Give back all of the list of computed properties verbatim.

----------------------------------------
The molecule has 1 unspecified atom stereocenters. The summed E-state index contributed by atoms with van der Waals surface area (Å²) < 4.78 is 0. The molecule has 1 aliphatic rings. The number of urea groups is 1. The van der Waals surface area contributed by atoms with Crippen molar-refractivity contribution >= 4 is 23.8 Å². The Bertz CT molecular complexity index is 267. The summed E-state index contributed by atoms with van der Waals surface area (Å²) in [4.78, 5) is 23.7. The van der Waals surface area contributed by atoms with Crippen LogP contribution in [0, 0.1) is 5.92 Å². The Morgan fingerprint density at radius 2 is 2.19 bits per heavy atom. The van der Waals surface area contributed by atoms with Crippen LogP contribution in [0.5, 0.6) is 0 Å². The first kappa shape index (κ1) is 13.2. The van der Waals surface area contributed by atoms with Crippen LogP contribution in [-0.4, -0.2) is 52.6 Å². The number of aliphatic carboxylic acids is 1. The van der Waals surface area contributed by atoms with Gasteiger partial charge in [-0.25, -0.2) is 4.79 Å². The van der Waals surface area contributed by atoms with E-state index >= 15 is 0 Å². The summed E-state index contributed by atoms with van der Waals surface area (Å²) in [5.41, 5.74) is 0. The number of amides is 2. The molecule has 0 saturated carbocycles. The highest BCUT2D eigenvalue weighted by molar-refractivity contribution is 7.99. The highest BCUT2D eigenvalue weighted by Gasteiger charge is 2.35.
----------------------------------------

The molecule has 1 unspecified atom stereocenters. The summed E-state index contributed by atoms with van der Waals surface area (Å²) < 4.78 is 0. The molecule has 1 aliphatic rings. The number of urea groups is 1. The van der Waals surface area contributed by atoms with Crippen molar-refractivity contribution >= 4 is 23.8 Å². The Bertz CT molecular complexity index is 267. The summed E-state index contributed by atoms with van der Waals surface area (Å²) in [4.78, 5) is 23.7. The van der Waals surface area contributed by atoms with Crippen LogP contribution in [0, 0.1) is 5.92 Å². The Morgan fingerprint density at radius 2 is 2.19 bits per heavy atom. The van der Waals surface area contributed by atoms with Crippen LogP contribution in [0.5, 0.6) is 0 Å². The first kappa shape index (κ1) is 13.2. The van der Waals surface area contributed by atoms with Crippen LogP contribution in [-0.4, -0.2) is 52.6 Å². The number of aliphatic carboxylic acids is 1. The van der Waals surface area contributed by atoms with Gasteiger partial charge in [-0.25, -0.2) is 4.79 Å². The van der Waals surface area contributed by atoms with E-state index >= 15 is 0 Å². The summed E-state index contributed by atoms with van der Waals surface area (Å²) in [5.41, 5.74) is 0. The number of amides is 2. The molecule has 0 saturated carbocycles. The highest BCUT2D eigenvalue weighted by molar-refractivity contribution is 7.99. The highest BCUT2D eigenvalue weighted by Gasteiger charge is 2.35.